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Re: parsing URI (references) according to RFC 3986

From: Boris Zbarsky <bzbarsky@MIT.EDU>
Date: Mon, 11 Jul 2011 12:29:21 -0400
Message-ID: <4E1B24E1.7040605@mit.edu>
To: Bjoern Hoehrmann <derhoermi@gmx.net>
CC: public-iri@w3.org
On 7/3/11 2:53 PM, Bjoern Hoehrmann wrote:
>    <!-- document at http://org.example.org -->
>    <base href='http://com.example.com'>
>    <p><a href='http://org.example.org#x'>...</a>
>    <p><a href='http://com.example.com#x'>...</a>
>    <p><a href='#x'>...</a>
> If you click the second link so the browser dereferences the URL for a
> retrieval action, and uses the address in the base element as base for
> that purpose, then it would find this to be a same-document reference.
> The first link is different from the base, so it's not a same-document
> reference. The third link would be made absolute using the base element
> so it's like the second link.
> Browsers do it the other way around.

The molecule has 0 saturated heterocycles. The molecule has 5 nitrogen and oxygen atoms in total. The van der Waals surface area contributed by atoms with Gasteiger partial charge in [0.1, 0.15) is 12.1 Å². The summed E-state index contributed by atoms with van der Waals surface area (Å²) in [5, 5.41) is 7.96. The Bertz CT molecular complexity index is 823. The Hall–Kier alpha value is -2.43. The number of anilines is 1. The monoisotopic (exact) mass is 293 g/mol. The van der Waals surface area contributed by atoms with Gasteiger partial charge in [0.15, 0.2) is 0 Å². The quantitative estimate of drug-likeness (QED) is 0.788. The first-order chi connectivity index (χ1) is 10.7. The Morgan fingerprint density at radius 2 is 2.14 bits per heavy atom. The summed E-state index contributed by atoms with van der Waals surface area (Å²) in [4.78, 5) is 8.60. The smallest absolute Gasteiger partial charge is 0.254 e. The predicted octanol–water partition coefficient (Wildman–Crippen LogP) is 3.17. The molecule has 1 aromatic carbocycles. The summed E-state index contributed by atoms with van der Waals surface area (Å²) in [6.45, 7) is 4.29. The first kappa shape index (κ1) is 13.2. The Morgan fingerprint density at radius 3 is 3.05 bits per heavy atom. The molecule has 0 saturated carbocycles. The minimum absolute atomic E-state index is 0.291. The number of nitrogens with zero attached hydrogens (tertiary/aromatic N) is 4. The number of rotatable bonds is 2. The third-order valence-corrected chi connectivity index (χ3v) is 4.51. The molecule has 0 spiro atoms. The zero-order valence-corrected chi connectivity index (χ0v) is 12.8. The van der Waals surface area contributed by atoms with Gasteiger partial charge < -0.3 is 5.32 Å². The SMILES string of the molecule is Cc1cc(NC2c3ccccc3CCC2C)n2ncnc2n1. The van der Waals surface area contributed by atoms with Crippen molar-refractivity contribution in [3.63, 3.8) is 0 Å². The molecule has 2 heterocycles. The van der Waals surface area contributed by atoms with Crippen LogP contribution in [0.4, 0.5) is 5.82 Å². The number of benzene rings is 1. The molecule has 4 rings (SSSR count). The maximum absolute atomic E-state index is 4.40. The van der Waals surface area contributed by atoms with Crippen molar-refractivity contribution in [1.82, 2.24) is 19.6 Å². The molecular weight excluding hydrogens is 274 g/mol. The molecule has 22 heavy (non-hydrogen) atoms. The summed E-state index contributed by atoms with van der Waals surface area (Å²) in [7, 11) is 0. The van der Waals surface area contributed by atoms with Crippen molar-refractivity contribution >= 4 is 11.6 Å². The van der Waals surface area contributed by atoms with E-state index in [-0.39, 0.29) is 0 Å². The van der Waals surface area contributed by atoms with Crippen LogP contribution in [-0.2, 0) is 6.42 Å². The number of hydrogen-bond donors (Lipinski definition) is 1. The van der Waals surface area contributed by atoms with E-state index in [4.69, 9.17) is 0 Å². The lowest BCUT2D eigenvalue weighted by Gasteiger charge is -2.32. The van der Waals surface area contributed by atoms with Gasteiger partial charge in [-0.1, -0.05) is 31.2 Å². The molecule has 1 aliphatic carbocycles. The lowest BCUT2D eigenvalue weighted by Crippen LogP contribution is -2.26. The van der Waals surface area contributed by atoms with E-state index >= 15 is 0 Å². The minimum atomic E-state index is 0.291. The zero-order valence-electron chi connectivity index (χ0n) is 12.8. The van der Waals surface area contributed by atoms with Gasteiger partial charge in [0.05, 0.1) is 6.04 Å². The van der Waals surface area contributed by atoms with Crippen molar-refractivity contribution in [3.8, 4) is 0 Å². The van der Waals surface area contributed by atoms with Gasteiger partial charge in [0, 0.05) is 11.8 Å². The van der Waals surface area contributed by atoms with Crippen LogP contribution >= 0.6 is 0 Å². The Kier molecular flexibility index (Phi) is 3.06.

Indeed, that was precisely the content of my initial comments in this 

> For this particular example we could say that you decide whether a re-
> ference is a same-document reference using the document's base address,
> and the base element modifies something like each element's base and
> when resolving something you first make references absolute with the
> element's base and then resolve it using the document's base.

That's an option, yes.  In fact, in some browsers this was in fact how 
it worked historically, when multiple <base> tags were involved....

> Where would that leave us then, though? What's desired is that we know
> for each address that may be relative how to make it absolute and how to
> tell, keeping that model, whether it's a same-document reference (maybe
> we need to have same-fragment references instead?) and we want to spend
> as little effort as possible on providing such definitions explicitly.

Agreed on all counts.

Received on Monday, 11 July 2011 16:29:51 UTC

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